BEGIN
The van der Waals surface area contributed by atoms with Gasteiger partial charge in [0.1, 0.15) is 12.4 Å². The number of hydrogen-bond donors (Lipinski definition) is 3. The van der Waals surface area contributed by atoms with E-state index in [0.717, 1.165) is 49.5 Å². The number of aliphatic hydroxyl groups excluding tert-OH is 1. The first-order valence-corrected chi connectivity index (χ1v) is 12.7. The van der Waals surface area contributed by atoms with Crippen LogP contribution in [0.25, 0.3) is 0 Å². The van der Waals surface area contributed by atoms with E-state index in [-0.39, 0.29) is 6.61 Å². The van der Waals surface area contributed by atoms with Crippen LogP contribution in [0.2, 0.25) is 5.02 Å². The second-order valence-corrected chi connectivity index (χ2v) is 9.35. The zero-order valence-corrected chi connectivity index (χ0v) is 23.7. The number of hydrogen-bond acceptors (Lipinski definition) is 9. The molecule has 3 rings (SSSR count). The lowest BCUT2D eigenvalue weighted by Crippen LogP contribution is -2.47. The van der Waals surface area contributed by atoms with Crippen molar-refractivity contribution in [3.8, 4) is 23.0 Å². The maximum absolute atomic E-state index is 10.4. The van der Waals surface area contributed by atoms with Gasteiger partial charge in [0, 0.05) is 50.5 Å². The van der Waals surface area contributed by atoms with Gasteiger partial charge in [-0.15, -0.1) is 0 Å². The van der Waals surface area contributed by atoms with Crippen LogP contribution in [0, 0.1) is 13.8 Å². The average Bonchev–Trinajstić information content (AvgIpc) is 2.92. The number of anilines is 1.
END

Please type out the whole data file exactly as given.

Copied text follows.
The van der Waals surface area contributed by atoms with Gasteiger partial charge in [0.1, 0.15) is 12.4 Å². The number of hydrogen-bond donors (Lipinski definition) is 3. The van der Waals surface area contributed by atoms with E-state index in [0.717, 1.165) is 49.5 Å². The number of aliphatic hydroxyl groups excluding tert-OH is 1. The first-order valence-corrected chi connectivity index (χ1v) is 12.7. The van der Waals surface area contributed by atoms with Crippen LogP contribution in [0.25, 0.3) is 0 Å². The van der Waals surface area contributed by atoms with E-state index in [-0.39, 0.29) is 6.61 Å². The van der Waals surface area contributed by atoms with Crippen LogP contribution in [0.2, 0.25) is 5.02 Å². The second-order valence-corrected chi connectivity index (χ2v) is 9.35. The zero-order valence-corrected chi connectivity index (χ0v) is 23.7. The number of hydrogen-bond acceptors (Lipinski definition) is 9. The molecule has 3 rings (SSSR count). The lowest BCUT2D eigenvalue weighted by Crippen LogP contribution is -2.47. The van der Waals surface area contributed by atoms with Crippen molar-refractivity contribution in [3.8, 4) is 23.0 Å². The maximum absolute atomic E-state index is 10.4. The van der Waals surface area contributed by atoms with Gasteiger partial charge in [0, 0.05) is 50.5 Å². The van der Waals surface area contributed by atoms with Gasteiger partial charge in [-0.15, -0.1) is 0 Å². The van der Waals surface area contributed by atoms with Crippen LogP contribution in [0, 0.1) is 13.8 Å². The average Bonchev–Trinajstić information content (AvgIpc) is 2.92. The number of anilines is 1.